“A Fair Field and No Favor!”

November 18, 1899

William A. Rogers

“A Fair Field and No Favor!”

Anglo-American Relations; Business, International Trade; Symbols, John Bull; Symbols, Uncle Sam; U.S. Economic Policy, Trade/Tariffs; U.S. Foreign Policy;

No 'People' indexed for this cartoon.

China; France; Germany; Great Britain; Italy; Russia;

Uncle Sam: "I'm Out For Commerce Not Conquest!"

In 1899, the administration of President William McKinley (1897-1901) formulated the Open Door policy, which denounced trade barriers erected in China by foreign nations and upheld the territorial integrity of China, which had been divided into spheres of influence by the Great Powers.  The United States, which had gained a foothold in East Asia with its acquisition of the Philippines following the Spanish-American War (1898), was in a weaker position vis-à-vis the other nations, but was able to secure acceptance of the Open Door policy with the support of Great Britain. 

In this cartoon, Uncle Sam restrains the militaristic aggression of the European Great Powers—France, Russia, Germany, and Italy—while China desirously eyes an American-made train engine, sewing machine, and other U.S. commercial products.  In the left-background, Britain’s John Bull doffs his hat approvingly at Uncle Sam’s behavior.  The only major player missing from the scene is Japan, whose emergence as a Great Power and intervention in China following the Sino-Japanese War of 1894-1895 was key to spurring other nations to compete for economic and political influence there.

In June 1898, in the midst of the Spanish-American War, the McKinley administration requested that Congress appropriate $20,000 for a commission to study the possibilities of trade with China.  In July, John Hay, then U.S. ambassador to Britain, suggested a joint Anglo-American initiative concerning trade with China, but Secretary of State William Day thought it premature.  In September, a month after a ceasefire in the war, President McKinley mentioned in a speech before the peace commission that his administration felt a duty to expand American trade in China on an equal footing with other nations.  He insisted that the United States wanted not only “an open door for ourselves, [but] … to accord the open door to others.”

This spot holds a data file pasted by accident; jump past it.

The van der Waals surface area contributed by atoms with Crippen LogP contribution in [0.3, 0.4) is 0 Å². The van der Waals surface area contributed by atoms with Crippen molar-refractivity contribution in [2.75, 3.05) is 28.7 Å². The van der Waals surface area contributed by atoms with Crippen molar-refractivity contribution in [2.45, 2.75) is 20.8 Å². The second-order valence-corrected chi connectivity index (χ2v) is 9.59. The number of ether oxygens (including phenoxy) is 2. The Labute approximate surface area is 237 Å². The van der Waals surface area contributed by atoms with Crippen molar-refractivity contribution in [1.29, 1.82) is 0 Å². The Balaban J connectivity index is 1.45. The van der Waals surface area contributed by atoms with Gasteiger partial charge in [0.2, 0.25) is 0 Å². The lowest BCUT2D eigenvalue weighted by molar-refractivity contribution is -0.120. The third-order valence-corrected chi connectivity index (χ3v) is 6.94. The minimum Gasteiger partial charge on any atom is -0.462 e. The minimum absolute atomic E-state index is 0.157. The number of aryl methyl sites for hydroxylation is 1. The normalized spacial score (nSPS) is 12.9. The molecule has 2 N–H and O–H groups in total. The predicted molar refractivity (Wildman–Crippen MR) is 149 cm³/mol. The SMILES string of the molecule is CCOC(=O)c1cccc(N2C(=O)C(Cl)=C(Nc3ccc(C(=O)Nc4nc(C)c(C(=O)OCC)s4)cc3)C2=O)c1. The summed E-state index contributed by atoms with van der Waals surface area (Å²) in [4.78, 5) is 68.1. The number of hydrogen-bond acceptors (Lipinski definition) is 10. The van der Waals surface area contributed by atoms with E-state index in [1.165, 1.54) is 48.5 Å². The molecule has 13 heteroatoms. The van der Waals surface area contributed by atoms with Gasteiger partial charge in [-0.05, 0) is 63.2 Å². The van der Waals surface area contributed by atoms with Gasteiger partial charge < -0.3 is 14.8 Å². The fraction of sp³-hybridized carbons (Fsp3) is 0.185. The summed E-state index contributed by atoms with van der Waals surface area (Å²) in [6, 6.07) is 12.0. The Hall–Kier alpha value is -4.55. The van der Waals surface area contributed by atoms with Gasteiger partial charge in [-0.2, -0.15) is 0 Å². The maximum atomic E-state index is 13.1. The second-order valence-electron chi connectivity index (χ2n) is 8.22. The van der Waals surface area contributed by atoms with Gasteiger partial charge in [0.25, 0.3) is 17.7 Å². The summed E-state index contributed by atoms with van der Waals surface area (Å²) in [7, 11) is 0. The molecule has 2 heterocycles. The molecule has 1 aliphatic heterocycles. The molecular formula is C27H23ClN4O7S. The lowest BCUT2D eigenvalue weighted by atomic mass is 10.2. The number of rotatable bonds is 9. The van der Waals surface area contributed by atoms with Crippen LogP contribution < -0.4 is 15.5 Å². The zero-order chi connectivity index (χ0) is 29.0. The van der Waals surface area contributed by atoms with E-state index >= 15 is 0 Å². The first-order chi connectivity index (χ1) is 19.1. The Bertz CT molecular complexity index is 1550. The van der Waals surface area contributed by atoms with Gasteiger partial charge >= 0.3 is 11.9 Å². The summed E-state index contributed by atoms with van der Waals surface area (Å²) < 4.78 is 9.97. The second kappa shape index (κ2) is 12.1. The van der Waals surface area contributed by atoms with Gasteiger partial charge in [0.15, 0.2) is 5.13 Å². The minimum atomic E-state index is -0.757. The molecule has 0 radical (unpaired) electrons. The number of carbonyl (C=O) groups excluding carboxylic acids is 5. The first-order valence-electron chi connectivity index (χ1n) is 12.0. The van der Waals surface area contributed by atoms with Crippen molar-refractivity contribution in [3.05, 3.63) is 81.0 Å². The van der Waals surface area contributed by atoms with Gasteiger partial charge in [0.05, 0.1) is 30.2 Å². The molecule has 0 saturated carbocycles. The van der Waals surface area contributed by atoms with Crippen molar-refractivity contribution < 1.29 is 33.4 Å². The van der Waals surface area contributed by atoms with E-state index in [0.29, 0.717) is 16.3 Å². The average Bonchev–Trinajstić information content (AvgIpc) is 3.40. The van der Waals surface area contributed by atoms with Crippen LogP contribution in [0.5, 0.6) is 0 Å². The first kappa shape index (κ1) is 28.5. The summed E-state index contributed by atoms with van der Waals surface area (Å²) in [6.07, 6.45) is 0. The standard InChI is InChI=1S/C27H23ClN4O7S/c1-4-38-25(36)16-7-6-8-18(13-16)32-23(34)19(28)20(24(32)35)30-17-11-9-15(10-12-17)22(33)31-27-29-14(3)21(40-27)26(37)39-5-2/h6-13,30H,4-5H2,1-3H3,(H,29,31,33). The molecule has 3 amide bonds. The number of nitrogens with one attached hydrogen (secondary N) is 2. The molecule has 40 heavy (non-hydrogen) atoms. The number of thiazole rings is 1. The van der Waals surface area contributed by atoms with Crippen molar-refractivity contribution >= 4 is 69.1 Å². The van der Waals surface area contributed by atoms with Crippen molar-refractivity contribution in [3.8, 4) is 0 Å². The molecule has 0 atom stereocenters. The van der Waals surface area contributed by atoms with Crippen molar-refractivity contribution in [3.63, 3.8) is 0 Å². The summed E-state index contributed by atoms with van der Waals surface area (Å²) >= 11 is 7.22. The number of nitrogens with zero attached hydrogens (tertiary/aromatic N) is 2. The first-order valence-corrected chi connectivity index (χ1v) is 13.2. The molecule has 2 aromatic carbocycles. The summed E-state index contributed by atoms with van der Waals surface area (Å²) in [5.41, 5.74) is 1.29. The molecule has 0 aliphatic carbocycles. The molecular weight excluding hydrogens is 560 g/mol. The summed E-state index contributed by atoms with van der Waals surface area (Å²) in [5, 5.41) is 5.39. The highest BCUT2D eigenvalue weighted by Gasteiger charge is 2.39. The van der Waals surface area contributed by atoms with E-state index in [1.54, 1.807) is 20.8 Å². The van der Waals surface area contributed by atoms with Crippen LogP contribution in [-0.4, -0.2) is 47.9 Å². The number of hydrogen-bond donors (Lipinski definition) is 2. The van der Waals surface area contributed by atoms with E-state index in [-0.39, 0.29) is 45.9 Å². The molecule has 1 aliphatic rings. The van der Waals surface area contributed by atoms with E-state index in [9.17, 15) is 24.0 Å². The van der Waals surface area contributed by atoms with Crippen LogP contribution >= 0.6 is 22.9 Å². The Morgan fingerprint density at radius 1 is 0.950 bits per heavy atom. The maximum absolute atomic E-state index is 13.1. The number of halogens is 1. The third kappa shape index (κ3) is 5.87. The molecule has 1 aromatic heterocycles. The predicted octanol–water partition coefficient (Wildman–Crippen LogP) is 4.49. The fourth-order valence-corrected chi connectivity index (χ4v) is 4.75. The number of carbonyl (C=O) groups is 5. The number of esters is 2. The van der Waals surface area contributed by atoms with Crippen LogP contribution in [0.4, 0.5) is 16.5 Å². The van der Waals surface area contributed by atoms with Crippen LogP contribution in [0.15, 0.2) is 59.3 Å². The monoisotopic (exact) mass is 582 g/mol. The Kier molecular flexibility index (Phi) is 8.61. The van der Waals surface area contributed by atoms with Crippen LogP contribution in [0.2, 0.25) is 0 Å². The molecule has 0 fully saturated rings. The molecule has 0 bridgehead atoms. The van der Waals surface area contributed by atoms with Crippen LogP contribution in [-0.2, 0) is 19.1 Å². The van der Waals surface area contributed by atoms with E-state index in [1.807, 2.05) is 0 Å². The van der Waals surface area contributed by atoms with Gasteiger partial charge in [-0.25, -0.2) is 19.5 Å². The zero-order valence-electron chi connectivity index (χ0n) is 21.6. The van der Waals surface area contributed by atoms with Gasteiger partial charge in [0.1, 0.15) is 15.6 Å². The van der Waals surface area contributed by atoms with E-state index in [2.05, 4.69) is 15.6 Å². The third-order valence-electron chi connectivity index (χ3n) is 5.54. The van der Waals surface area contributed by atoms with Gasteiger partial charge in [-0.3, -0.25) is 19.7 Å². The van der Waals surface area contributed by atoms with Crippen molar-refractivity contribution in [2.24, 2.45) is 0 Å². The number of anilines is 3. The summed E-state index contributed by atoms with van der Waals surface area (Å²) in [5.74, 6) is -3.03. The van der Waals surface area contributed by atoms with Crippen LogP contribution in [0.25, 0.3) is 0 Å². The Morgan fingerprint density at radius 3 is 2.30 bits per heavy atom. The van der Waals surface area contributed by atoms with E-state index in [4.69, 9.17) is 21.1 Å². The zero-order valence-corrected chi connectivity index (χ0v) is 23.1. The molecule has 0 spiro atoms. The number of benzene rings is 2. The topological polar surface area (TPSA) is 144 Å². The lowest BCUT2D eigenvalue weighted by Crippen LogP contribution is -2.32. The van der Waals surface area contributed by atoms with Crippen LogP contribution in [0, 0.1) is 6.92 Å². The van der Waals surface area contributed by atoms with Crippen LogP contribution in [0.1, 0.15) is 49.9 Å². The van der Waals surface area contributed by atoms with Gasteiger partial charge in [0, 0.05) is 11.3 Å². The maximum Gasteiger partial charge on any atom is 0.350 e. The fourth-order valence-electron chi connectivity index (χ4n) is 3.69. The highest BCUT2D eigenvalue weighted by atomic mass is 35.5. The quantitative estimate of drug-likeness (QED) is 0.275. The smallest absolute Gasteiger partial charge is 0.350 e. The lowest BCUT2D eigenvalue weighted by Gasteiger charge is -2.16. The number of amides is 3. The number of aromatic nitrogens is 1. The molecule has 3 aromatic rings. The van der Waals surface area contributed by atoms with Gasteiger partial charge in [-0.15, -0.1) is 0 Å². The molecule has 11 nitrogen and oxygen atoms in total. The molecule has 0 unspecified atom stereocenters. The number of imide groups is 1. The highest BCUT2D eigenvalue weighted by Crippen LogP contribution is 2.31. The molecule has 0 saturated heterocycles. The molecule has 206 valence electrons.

With the peace treaty concluding the Spanish-American War signed in December 1898, the way was opened for the McKinley administration to give more attention to China in 1899.  The native rebellion against America’s controversial rule in the Philippines meant that U.S. firepower could not be expended on the Chinese situation without serious military and political repercussions.  Despite improving relations between the United States and Great Britain, lingering animosity in certain American quarters meant that any formal alliance could also hurt the McKinley administration politically.  Therefore, when Tsar Nicholas II of Russia declared on August 11, 1899, that henceforth the Russian-controlled port of Talienwan in Manchuria, China, would be opened to commercial ships of all nations, the McKinley administration determined that the great powers were ready for a unilateral American trade initiative. 

On August 24, 1899, John Hay, who had become secretary of state in September 1898, instructed American diplomat William Rockhill to draft a statement to the Great Powers regarding trade in China.  The president approved the memorandum, which was then sent to Great Britain, France, Germany, and Russia on September 6, and to Italy and Japan soon afterward.  The Open Door policy sought to prevent the powers from restricting trade within their spheres of influence in China and from extending their political authority by carving the country into several colonies. 

The policy articulated three principles:  1) open commercial access to all spheres of influence and treaty ports; 2) the Chinese government alone would be able to collect tariffs and custom duties; and, 3) the Great Powers would have to pay China harbor and railroad fees in their respective spheres of influence.  Initially, Britain agreed in substance with the Open Door note, Russia rejected it, and the other nations were ambivalent; however, by March 1900, Secretary of State Hay had publicly judged all their responses as acceptance of the Open Door policy. 

When the Boxer Rebellion erupted in China, President McKinley dispatched 2500 American servicemen in June from the Philippines to take part in the international force that suppressed the uprising by August.  At that time, Secretary of State Hay convinced McKinley to issue another Open Door note emphasizing the need to preserve the political and territorial integrity of China and to safeguard free trade there.  All the Great Powers agreed except for Japan (which invaded Manchuria thirty years later).  The Open Door policy was very popular in the United States, and remained the cornerstone of its relationship with China until the Communist revolution of 1949.

Robert C. Kennedy

“A Fair Field and No Favor!”
April 19, 2024

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